Tuesday, June 29, 2004

A Boost To Your Child's Standardized Test Scores

A Boost To Your Child's Standardized Test Scores. Experts lead you through step-by-step activities at home that will increase your child's test scores. For K-6 national standardized tests - IQ's, and IOWA's.

From the site:

Parent's Edusource newsletter provides vital, useful information on everyday educational issues. Standardized test preparation, award winning authors, insider learning tips, home-school activities and education trade secrets of the teaching profession; all to help you help your child learn and excel in school.

Sunday, June 27, 2004

We Can Talk: Cooperative Learning in the Elementary ESL Classroom

We Can Talk: Cooperative Learning in the Elementary ESL Classroom. I love active learning (cooperative learning) assignments. It is great when the kids teach themselves and work together!

From the site:

Language acquisition is determined by a complex interaction of a number of critical input, output, and context variables. An examination of these critical variables reveals cooperative learning has a dramatic positive impact on almost all of the variables critical to language acquisition.

INPUT

Language acquisition is fostered by input that is comprehensible, developmentally appropriate, redundant, and accurate.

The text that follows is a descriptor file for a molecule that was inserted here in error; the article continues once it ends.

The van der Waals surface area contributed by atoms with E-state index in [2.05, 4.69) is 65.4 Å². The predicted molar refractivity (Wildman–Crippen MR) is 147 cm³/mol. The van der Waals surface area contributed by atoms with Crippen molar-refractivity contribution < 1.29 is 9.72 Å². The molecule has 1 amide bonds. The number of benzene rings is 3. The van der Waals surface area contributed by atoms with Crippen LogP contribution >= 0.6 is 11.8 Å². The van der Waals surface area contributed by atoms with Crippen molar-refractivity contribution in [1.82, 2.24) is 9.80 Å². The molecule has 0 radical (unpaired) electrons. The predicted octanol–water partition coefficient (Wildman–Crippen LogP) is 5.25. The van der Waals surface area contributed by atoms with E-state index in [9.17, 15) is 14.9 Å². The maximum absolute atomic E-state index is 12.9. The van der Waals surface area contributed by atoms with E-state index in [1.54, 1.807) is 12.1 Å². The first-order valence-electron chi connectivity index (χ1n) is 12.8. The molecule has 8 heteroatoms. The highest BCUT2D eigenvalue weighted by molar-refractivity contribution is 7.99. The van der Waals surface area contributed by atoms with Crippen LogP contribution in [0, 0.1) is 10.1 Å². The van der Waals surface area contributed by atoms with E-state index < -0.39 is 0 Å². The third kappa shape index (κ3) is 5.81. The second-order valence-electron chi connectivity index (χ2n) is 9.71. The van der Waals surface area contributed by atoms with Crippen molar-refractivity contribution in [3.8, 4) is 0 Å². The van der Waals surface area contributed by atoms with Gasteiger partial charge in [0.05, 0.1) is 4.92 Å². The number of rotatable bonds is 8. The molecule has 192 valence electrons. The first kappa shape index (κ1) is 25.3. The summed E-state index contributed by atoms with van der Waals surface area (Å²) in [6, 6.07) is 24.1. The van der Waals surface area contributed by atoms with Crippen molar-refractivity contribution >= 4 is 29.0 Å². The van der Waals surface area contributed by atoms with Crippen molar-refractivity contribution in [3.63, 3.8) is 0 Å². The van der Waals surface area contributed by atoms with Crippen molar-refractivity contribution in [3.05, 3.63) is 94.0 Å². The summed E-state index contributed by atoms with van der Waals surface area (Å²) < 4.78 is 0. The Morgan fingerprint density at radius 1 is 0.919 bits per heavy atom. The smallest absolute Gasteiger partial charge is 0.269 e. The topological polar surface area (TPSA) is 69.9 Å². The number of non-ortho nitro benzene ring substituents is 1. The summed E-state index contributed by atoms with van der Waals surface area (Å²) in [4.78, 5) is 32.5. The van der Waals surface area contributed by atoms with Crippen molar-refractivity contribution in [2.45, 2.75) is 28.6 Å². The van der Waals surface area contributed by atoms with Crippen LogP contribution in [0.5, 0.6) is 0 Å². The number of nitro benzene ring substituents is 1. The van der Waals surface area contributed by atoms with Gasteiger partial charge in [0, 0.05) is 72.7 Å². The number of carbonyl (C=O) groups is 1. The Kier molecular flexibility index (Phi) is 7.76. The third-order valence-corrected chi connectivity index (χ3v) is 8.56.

"Comprehensible." To facilitate language acquisition, input must be comprehended (Krashen, 1982). Students working in cooperative groups need to make themselves understood, so they naturally adjust their input to make it comprehensible. The small group setting allows a far higher proportion of comprehensible input, because the speaker has the luxury of adjusting speech to the level appropriate to the listener to negotiate meaning--luxury not available to the teacher speaking to a whole class. The speakers can check for understanding and adjust the level of speech easily when speaking to one another, something not easily done when speaking in a large group. Input in the cooperative setting is made comprehensible also because it is often linked to specific, concrete behaviors or manipulatives.

"Developmentally Appropriate." Even if language is comprehended it will not stimulate the next step in language acquisition if it is not in the zone of proximal development (Vygotsy, 1978). The developmental level of any student is what he or she can do alone; the proximal level is what he/she can do with supportive collaboration. The difference between the developmental and proximal levels is called the zone of proximal development. The nature of a cooperative group focuses input in the zone of proximal development, stimulating development to the next stage of language development.

"Redundant." A student may receive comprehensible input in the zone of proximal development, but that will not ensure language acquisition unless the input is received repeatedly from a variety of sources. The cooperative learning group is a natural source of redundant communication. As the students in a small group discuss a topic, they each use a variety of phrases providing the opportunity for the listener to triangulate in on meaning as well as receiving the repeated input necessary for learning to move from short-term comprehension to long-term acquisition.